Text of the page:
SU recognizes the diversity of faiths represented in its campus community and supports and protects the rights of faculty, staff, and students to observe religious holy days according to their traditions. Under the policy, students are provided an opportunity to make up any examination, study, or work requirements that may be missed due to a religious observance, provided they notify their instructors no later than the end of the second week of classes. Student deadlines are posted in My Slice. For more information, visit policies.syr.edu/policies/university-governance-ethics-integrity-and-legal-compliance/religious-observances-policy/.
Orange Alert is the campus crisis alert notification system directed by SU’S Department of Public Safety, designed to provide rapid notification and instruction to SU students, faculty, and staff in the event of a crisis in progress-an instance in which there is an immediate threat of physical harm to members of the campus community. When activated, Orange Alert uses email, text messaging, and cell/landline phone calls to send a brief notice about the situation and instructions for what to do. A typical message might read: “There is a (type of crisis) on campus at (a specific location); evacuate the area immediately and remain away until further instructed.”
Syracuse University will use reasonable efforts to provide timely, complete, and accurate information regarding crisis situations via the Orange Alert system. Orange Alert contact information is drawn from the MySlice online information system. To report an emergency while on campus, please use the following:
- From a campus phone: 711
- From a non-campus or cell phone: 315.443.2224
- From a cell phone: (AT&T or Verizon): #78
For complete details on emergency procedures, visit: emergencyguide.syr.edu/.
Part 3: M.S.I.S. Program Administration Policies
First Week of Class Attendance Policy for Campus Students
Many of our graduate-level classes at the iSchool are very popular and heavily enrolled due to the topic at hand and instructor availability. If a campus student has not attended class by the end of the first week of that class in any given semester, the professor has the right to drop or un-register the student from that class. Instructors will provide a list of students who have not attended class in the first week to the office of Student Services, who will then drop the students from their class. In order to stay registered in their courses, campus students must attend the first week of class in each semester. Online instructors may also choose to have students dropped from their class if they missed the first live face-to-face synchronous session.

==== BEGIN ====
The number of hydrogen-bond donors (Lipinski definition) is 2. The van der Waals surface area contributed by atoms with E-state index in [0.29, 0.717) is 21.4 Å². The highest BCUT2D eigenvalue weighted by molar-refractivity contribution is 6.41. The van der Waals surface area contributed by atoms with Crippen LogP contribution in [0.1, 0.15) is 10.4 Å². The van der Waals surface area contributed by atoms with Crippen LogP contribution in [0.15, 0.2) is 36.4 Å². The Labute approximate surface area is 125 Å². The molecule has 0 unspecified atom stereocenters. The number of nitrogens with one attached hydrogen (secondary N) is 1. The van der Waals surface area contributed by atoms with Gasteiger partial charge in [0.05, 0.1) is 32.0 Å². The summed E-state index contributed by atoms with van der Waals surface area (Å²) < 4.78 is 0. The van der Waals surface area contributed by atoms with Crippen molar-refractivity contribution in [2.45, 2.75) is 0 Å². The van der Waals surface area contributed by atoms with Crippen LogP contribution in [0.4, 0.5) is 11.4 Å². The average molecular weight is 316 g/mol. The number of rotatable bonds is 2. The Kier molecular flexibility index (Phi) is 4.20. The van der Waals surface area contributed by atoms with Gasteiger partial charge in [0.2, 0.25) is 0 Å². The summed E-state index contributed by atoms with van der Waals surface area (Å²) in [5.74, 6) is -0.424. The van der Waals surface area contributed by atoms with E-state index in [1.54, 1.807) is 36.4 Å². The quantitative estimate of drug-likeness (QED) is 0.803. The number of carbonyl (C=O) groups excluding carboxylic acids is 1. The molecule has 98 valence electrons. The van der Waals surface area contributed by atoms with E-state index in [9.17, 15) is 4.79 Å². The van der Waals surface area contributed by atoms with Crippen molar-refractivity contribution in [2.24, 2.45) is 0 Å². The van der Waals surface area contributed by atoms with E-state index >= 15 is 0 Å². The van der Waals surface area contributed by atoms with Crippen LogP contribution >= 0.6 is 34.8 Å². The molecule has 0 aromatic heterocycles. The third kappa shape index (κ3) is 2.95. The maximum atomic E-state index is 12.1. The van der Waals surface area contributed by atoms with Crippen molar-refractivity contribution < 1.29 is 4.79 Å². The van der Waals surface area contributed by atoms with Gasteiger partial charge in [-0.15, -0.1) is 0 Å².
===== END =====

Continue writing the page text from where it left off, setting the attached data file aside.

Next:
Leave of Absence Process
Many students take a leave of absence due to illness or personal issues. Campus students should contact iAdvising@syr.edu, and online students can contact firstname.lastname@example.org for more information.
Any student who has issues with a class, whether it be with the course content, the instructor, or just a feeling that they are falling behind, should first speak to their instructor to see if anything can be worked out. It is recommended students have this conversation as soon as possible. If you reach out to the instructor and feel no changes or progress have been made, you should email your academic advisor or program director.
Graduate Program Transfer